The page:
Margaret Lindsay, a very decorative and satis-
factorily smart young person, presents a very
creditable feminine lead performance, while Ar-
thur Byron, Gordon Westcott, and Ruth Donnelly
are all distinctly better than average. To cap it
all, the show has a clever and unusual plot.
Still, something very clearly is lacking. An an-
alysis of "Private Detective 62" shows all the ele-
ments of a firstclass melodrama; yet of genuine
excitement the picture has very little.
The weakness seems to lie with the playwright.
There is a definite inability on the part of the
audience to place the various characters in their
respective categories, due, apparently, to insufFi-
cient build-up -and background for the several
parts.
Powell is an investigator whose withdrawal from
diplomatic service has been of such a nature as
to make it difficult for him to find another
position. He goes into partnership with a thick-
headed private detective, builds up the latter's
business, and re-establishes himself financially
only to see his partner branch out into illegiti-
mate practice. Powell falls in love with a wealthy
girl, a prospective victim of his partner's gang-
ster associates, and takes up her fight against the
mob.
There is something thin about the whole story
-more than simply that the plot is unreasonable,
for many an impossible plot has been carried by
clever production. Here it seems to be more the
lack of atmosphere, the failure of the setting
and the cast to fuse into a, unified whole. Too
often in this show changes in character and
twists of plot occur with insufficient justification,
taking the audience by surprise and failing to
carry the action forward.
All that, however, cannot discount the master-
ful performances of both the leads and the char-
acter players in the show. Second to Powell's Ar-
thur Byron's characterization is particularly sat-
isfying, while Ruth Donnelly, who will be remem-
bered as the comedy secretary in "Blessed Event,"
does some fine bits also.
"Private Detective 62" is a good show, and our
only complaint is that, with the individual per.
formances as good as they are, it should have
been better.
-K. S.
SCREEN LIFE IN HOLLYWOOD
By HUBBARD KEAVY
HOLLYWOOD-"Tugboat Annie" brings to the
screen again the popular co-starring team of
Marie Dressler and Wallace Beery in a picture
which is aimed to capitalize on their success as
"Min and Bill."
The film play, adapted from a series of stories
by Norman Reilly Raine, who quite frankly admits
he had Miss Dressler in mind when he created
the character, is suited to the talents of both
stars. It tells of Miss Dressler's efforts to further
her son (Robert Young), only to be thwarted by
Beery's intemperance.
Annie, played by Miss Dressler, finally is re-
duced to servicing the city's garbage dumps with
her tug Narcissus, the boat she so dearly loves.
Her son, a thoroughly unsympathetic character,
deserts her because of his father's incorrigibility,
but there is a happy reunion when the son's ship
is saved front loss at sea through the heroism of
the father.
Beery may not have relished playing this role,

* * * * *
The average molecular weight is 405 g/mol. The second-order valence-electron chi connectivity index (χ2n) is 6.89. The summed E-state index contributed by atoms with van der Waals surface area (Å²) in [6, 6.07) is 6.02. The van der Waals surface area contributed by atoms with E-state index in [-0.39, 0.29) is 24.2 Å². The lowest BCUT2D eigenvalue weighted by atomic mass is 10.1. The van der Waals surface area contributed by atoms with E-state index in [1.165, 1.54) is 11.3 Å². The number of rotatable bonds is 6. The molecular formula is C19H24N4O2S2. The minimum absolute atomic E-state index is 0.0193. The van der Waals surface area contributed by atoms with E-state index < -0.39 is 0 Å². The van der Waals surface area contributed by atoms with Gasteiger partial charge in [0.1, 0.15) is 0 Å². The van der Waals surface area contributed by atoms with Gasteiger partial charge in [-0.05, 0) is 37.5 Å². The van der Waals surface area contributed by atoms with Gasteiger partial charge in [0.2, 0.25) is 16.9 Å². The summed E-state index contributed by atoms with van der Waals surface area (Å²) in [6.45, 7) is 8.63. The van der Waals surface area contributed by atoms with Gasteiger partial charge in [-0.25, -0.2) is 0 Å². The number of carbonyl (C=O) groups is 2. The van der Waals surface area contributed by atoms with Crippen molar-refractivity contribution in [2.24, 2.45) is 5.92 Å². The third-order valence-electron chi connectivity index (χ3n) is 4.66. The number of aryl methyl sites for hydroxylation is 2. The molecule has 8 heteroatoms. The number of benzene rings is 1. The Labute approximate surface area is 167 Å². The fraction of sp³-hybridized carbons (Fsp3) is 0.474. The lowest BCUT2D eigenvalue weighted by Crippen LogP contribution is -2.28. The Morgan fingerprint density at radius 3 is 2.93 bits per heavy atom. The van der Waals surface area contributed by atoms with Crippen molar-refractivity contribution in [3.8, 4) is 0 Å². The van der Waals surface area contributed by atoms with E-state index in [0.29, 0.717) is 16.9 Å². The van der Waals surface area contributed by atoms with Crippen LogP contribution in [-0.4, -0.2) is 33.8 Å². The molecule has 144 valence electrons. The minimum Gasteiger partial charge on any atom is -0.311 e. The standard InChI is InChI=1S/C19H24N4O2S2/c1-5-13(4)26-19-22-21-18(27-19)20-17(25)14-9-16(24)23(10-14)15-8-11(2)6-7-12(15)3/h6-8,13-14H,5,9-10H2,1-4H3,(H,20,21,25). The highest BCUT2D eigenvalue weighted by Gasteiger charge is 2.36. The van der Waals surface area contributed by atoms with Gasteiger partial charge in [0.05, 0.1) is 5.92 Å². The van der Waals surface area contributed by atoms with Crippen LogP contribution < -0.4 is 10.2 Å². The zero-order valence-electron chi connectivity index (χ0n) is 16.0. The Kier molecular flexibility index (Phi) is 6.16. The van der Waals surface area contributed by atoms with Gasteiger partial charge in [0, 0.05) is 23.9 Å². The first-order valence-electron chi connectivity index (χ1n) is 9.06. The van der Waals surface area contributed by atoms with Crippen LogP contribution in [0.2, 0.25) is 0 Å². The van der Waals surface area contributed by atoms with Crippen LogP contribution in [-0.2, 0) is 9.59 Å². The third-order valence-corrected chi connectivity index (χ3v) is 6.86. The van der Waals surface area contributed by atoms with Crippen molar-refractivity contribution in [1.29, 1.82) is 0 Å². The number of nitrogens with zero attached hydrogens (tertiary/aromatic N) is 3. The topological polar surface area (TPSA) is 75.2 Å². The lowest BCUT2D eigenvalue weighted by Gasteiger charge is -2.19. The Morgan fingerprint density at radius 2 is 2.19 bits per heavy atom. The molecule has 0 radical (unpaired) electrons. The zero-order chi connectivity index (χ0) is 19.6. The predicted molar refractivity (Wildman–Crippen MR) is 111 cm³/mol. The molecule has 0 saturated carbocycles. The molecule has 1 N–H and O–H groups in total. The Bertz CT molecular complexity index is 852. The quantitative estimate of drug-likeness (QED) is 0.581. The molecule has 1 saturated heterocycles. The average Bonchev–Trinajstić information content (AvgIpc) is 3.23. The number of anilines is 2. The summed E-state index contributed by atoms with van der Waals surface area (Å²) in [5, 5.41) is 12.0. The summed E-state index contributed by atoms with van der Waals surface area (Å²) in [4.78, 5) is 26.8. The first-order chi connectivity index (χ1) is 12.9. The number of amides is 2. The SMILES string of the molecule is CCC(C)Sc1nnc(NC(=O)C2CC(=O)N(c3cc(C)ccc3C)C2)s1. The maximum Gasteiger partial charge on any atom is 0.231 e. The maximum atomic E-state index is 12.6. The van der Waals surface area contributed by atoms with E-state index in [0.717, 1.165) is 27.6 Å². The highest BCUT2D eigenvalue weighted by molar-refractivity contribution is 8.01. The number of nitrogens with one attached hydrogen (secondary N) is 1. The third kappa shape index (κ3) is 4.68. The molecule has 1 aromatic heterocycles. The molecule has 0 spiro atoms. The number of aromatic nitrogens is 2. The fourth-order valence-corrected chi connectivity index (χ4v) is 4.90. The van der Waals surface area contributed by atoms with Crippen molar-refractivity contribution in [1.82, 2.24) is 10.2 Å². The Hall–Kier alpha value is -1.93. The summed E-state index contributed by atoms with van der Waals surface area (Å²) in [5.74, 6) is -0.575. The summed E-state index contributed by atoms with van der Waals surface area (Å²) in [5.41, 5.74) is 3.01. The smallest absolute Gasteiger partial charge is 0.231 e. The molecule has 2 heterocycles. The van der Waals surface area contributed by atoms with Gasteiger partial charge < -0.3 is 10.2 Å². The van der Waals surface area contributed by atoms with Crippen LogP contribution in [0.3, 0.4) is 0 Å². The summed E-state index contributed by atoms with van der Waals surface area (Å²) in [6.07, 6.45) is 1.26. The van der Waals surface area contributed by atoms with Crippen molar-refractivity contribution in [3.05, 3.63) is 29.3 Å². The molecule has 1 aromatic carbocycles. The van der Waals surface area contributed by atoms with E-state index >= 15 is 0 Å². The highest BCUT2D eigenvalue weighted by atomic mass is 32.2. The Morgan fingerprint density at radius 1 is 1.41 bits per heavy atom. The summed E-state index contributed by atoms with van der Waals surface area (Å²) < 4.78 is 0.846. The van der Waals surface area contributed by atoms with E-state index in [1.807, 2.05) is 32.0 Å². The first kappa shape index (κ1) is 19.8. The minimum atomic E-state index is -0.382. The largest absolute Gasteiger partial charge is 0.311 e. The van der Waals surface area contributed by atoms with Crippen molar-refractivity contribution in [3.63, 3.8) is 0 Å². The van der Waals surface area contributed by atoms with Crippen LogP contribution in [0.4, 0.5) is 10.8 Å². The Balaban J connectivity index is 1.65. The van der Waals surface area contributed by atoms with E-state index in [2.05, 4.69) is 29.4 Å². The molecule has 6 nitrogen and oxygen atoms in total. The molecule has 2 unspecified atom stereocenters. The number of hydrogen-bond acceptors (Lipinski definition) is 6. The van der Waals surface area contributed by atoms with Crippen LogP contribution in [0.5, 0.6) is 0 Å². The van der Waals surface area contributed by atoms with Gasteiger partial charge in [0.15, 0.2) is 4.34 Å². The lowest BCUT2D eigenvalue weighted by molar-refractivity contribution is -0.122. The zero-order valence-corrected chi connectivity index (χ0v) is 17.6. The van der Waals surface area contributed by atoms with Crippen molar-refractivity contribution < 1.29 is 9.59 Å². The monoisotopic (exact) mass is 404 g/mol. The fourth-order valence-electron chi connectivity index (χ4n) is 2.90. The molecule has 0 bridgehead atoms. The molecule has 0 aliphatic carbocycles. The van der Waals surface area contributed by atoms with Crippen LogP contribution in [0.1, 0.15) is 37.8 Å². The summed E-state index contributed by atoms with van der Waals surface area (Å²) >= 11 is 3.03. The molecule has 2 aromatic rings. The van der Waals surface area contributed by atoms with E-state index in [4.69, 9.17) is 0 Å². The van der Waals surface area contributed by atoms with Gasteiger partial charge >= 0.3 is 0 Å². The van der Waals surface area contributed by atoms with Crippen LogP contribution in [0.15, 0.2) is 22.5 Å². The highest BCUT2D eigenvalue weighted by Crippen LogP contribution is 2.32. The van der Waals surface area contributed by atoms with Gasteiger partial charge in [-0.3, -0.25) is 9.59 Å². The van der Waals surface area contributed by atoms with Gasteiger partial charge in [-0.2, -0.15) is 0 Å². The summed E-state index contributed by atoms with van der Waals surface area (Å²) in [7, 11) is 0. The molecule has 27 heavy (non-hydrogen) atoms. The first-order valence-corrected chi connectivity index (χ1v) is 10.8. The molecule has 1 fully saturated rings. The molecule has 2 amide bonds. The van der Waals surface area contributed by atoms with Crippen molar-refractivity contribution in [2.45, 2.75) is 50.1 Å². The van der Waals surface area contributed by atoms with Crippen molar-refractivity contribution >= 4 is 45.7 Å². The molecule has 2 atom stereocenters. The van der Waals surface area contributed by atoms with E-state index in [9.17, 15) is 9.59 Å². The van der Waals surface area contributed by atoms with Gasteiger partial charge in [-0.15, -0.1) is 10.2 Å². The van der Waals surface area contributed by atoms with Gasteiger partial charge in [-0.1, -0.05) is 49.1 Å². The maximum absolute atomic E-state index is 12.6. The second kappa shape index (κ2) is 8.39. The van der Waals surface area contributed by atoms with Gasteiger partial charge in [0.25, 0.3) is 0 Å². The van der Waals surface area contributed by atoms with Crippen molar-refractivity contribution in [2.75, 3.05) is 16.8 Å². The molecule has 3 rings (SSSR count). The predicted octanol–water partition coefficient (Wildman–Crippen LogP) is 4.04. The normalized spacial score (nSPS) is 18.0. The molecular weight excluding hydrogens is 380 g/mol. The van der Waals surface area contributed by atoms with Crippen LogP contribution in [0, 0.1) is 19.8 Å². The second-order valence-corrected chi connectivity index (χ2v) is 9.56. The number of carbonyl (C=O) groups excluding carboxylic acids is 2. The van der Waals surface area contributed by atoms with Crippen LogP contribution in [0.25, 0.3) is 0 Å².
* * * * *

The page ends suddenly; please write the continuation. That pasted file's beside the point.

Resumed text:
but he is good enough actor not to reveal his,
personal feelings in the matter on the screen.

reel shots, all of which have been fitted neatly
into the story.
A gal reporter is kidnaped while trying to wring
a confession from a gangster's moll. The photog-
rapher (who previously has met and fallen in
love with her-while covering the California
earthquakes) saves her. And by manipulating hi
pictures he makes it appear that a member of
the gang set fire to a brewery. By this time the
sob sister remarks rather tritely that the "game
is in her blood," so she marries the newsreel
man.
William Gargan and Frances Dee have the
leading roles.
A Washington
BYSTA NDER.
By KIRKE SIMPSON
WASHINGTON-The sweep that carried Ala-
bama and Arkansas, historically arid communi-
ties of the southland, into the list of states de-
claring for repeal of constitutional prohibition was
a matter of great comment on the Washington
political front.
It brought joy to Postmaster General Farley,
who has constituted himself or been assigned
by higher authority as chief Democratic party
spokesman for the repealer; but it did not sur-
prise him or any one else in Washington who had
been keeping an eye on news from the South.
It is a safe bet that if Farley, as national
chairman, had been very doubtful of the outcome
in either state he would not have committed him.
self so whole-heartedly to the campaign to line
them up in the repeal column.
Nor would the occasion have been presented so
adroitly for President Roosevelt to reaffirm his
own 100 per cent support of the party platform,
including repeal, to a southern audience. Why
risk a rebuff which might have injured adminis-
tration prestige, however slightly, at a critical
moment in the national recovery program?
Knew the Situatiol
Farley was in an exceptionally good strategic
position to know what was what among Alabama
and Arkansas voters. Since inauguration he has
been having intimate stories of the political situa-
tion pour into his ears from every state by the
army of government job seekers with which he
has had to deal. He undoubtedly got a lot of ad-
vance "low down" on the shift of prohibition sen-
timent in both states now publicly confirmed by
the repeal vote results.
Yet there were other signs which made it
equally patent to less well-informed observers
that both Alabama and Arkansas were headed to-
ward repeal ratification. When the activities
of former Senator Tom Heflin became so marked
by stony silence on that subject, it was a clear
indication that he, on the ground, saw what was
coming.
"And when the Democratic leader in the Senate,
Joe Robinson of Arkansas, placed modification
of the Volstead act to permit the sale of 3.2 beer
so close to the top of his list of Democratic
special session accomplishments under platform
pledges, it was not without significance as to Ar-
kansas sentiment.
Sees Job Endangered
Incidentally, the Alabama and Arkansas repeal